Toad's Glen Phillips Plays 'Intimate Evening' in Dallas

Bend's Intimate Evening series moved to Rock House Film Studio

By Frank Heinz
|  Thursday, Nov 20, 2008  |  Updated 3:23 PM CDT
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Toad's Glen Phillips Plays 'Intimate Evening' in Dallas

Glen Phillips

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Former Toad the Wet Sprocket front-man Glen Phillips is playing Dallas' Rock House Film Studio Friday night as part of Bend Studio's Intimate Evening concert series.

Since Toad disbanded in 1998, Phillips has kept busy with a very wide variety of eclectic projects, not to mention a robust solo career. 

Phillips is currently involved in no less than four projects, including the Works Progress Administration, Plover, the Mutual Admiration Society and Remote Tree Children.

Yes, he is very, very busy.

The WPA is comprised of Phillips with members of Nickel Creek, Tom Petty & the Heartbreakers and Elvis Costello and the Imposters, while the MAS is made up of Phillips and Nickel Creek's Chris Thile and Sara and Sean Watkins. If that weren't enough, Phillips also recently released an album with the band Plover made up of himself, Garrison Starr and Neil Hubbard, while also carving out time for a self-described "bizarre, freak-out project" with friend John Askew called Remote Tree Children.

"We are in an era where having a sound is really important and it's the one thing I was never really able to stick to as a solo artist," said Phillips. "Rather than trying to hem all my various interests into a single project, it's been really nice to get to, you know, I love playing, singing live in the studio and having something be all about human interaction and I also love hacking apart sound files and playing with computers.  It seems like a good balance of these various outlets, where I'm having fun in all these different directions."

So, what does it all sound like and how do the projects differ?

"The Plover project has a very moody, trancey quality to it.  The WPA record is eight people live in a studio recorded by Jim Scott -- sounds like, kind of classic American music -- two fiddles and pedal steel and a bunch of singers.  It's much more like a band or classic American outfit.  Remote Tree Children is geek disco," Phillips said.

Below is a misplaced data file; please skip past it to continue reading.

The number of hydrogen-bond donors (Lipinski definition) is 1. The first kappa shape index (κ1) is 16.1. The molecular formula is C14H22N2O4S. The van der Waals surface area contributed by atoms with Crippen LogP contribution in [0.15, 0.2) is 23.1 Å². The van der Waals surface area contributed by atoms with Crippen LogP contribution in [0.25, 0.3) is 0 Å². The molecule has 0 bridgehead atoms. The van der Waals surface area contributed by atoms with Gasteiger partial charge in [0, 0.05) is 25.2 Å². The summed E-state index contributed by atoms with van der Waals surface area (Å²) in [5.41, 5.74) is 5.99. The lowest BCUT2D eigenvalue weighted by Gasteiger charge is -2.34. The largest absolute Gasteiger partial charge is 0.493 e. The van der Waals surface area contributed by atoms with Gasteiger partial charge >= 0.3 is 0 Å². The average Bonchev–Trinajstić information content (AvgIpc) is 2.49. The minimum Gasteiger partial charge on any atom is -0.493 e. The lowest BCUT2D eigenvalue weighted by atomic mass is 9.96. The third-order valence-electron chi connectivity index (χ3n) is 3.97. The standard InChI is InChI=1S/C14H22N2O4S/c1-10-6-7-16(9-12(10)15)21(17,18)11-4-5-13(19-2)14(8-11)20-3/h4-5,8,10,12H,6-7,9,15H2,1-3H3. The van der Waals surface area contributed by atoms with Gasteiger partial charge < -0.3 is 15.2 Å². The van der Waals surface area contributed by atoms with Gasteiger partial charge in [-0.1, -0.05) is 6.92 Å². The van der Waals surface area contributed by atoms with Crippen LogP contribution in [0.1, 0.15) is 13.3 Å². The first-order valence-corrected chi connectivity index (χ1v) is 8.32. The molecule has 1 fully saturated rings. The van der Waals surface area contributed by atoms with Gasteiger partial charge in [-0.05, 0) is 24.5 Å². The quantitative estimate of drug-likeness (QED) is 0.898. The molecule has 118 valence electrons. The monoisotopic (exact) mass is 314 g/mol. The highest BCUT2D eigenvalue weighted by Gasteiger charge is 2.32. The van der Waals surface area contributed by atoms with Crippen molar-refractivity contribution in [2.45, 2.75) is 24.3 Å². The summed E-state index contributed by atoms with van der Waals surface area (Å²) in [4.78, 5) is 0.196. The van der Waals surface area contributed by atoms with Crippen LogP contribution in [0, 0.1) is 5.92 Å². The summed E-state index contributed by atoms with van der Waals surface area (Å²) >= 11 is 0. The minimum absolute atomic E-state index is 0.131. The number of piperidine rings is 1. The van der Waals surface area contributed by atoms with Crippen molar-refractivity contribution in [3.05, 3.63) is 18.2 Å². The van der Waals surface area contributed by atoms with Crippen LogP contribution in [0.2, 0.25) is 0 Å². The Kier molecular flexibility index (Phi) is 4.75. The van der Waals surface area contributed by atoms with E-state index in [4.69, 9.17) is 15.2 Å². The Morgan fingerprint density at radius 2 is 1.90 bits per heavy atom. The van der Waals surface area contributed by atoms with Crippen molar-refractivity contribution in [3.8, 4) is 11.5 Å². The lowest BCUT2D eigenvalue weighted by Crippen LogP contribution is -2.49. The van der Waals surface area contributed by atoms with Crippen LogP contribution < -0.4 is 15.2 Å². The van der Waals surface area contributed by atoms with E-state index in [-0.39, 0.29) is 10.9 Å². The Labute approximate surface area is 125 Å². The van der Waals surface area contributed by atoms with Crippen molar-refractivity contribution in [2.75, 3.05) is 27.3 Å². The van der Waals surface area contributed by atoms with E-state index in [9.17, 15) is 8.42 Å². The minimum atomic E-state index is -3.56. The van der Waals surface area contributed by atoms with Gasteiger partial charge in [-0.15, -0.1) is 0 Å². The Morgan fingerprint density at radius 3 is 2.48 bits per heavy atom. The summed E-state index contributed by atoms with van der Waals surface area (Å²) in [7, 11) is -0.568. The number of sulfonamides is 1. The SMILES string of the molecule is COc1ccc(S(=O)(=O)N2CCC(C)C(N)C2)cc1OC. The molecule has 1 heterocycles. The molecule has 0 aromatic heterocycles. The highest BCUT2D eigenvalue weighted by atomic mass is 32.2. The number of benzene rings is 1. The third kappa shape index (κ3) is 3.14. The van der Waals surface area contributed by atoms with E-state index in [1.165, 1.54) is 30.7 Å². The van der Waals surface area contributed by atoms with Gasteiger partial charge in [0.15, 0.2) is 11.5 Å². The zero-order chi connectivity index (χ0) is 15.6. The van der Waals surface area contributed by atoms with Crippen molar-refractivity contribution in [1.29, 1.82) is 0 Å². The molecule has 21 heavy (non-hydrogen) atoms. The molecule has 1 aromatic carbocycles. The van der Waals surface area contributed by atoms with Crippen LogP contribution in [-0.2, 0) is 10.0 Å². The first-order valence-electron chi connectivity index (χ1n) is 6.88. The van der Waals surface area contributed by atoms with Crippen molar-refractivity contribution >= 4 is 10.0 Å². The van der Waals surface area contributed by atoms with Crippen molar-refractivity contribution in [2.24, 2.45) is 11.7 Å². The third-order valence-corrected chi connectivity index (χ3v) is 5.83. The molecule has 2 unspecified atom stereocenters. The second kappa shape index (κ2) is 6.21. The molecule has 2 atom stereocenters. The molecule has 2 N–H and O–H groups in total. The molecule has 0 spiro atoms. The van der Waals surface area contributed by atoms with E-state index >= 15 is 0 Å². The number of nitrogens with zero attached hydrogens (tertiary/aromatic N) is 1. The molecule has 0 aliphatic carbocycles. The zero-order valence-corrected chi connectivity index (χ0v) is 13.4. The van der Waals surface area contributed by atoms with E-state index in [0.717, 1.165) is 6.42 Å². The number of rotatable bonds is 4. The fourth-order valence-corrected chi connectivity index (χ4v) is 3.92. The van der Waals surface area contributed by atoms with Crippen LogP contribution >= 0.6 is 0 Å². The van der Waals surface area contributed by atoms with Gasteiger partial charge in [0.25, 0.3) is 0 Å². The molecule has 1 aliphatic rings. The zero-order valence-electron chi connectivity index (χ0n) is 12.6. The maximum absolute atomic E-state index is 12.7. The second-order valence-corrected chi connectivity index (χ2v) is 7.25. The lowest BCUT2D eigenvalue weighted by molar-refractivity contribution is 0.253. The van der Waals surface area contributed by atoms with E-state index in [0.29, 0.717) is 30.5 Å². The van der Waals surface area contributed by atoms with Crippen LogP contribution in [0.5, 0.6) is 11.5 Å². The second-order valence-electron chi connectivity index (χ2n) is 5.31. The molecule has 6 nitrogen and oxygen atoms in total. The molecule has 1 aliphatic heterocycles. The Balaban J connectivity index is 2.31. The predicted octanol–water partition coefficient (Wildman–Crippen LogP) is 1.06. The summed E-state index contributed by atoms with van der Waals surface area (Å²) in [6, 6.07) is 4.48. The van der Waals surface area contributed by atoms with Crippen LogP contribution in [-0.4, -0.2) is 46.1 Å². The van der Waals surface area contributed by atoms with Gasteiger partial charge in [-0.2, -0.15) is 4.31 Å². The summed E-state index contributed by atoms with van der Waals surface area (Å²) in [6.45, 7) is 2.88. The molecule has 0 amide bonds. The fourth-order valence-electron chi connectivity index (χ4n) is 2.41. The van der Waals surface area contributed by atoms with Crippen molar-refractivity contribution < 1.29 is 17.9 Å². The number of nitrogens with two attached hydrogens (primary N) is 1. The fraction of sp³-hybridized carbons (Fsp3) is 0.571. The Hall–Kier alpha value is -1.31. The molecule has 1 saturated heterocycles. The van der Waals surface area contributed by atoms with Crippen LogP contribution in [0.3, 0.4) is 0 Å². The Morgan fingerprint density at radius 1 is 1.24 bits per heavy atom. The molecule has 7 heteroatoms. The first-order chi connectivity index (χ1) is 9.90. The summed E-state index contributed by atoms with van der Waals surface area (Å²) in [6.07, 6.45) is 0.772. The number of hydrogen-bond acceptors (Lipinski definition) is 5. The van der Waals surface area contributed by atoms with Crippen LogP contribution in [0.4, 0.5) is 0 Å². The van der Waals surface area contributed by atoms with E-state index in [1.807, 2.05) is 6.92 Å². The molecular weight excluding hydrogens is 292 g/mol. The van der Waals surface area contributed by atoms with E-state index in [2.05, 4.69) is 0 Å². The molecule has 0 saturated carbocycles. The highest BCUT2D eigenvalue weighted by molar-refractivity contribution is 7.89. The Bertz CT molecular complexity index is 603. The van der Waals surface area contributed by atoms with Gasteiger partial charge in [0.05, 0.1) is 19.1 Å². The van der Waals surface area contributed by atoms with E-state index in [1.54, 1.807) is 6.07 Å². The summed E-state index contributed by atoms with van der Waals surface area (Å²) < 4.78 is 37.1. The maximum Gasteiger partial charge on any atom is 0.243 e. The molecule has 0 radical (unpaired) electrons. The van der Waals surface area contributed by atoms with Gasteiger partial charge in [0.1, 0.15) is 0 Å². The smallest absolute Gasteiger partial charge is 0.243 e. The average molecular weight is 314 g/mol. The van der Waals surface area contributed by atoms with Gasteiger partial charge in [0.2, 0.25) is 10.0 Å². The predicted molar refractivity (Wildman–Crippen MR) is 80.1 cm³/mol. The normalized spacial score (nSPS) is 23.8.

At Friday's show, Phillips said Toad fans can expect to hear some of their favorites as well as selections from his solo career and many of his other projects.

"I tend to play solo career and Toad. I mean, the WPA stuff fits in very well with an acoustic show.  The RTC stuff is way too out there to play acoustic."

In Dallas, Phillips will be playing with WPA and MAS band mates Sara and Sean Watkins after suffering a recent injury that temporarily left him with only partial use of his left arm. Phillips said he was sitting on a glass coffee table, moved back and the glass collapsed, partially severing a nerve in his left arm and limiting his ability to play the guitar.

"I can kind of play guitar.  I feel like I am about 10 years back in my ability, but I can play somewhat," Phillips said. "It will be very interesting to see how it goes."

After Toad ended, Phillips said he wanted to do a solo project for awhile but quickly realized he was having more fun playing music with people he loved and that injuring his arm has only benefited that endeavor.

"I had some kind of chip on my shoulder about needing to do the solo thing after Toad, at some point I forgot that wasn't the only thing I wanted to do.  I like working with other people ... I decided I was just going to have fun and work and make music with people I love," Phillips said. "When I sliced my arm up I was thinking, 'Wow, all I have been thinking about is that I don't want to have to work alone all the time anymore ... I'm sick of it being about me," said Phillips. "So, cutting the arm kind of forced my hand in a certain way."

He is doing what he said is simply, "the most fun," but is looking forward to a little down time early next year.

"I'm mostly excited about in January, you know, getting to do all the honey-dos," Phillips said. "The lawn has suffered. The projects have been doing well, but the lawn has definitely suffered."

Phillips' munificence apparently knows no bounds.  Phillips lives only a few blocks from an emergency staging area where officials were battling the Tea Fire that decimated part of Montecito, Calif., last week.  He graciously took time out of his day to have our chat while  playing host to nearly a dozen evacuees who had lost their homes overnight.

In response to the community loss, Phillips and some friends have created a Web site that will provide resources and aid for those impacted by the fire.  You can read more about the organization in Phillips blog on his Web site, www.glenphillips.com.

Phillips plays Bend Studio's Intimate Evening series held at Rock House Film Studio on Cole Avenue this Friday.  For more information, visit www.bendstudio.com.

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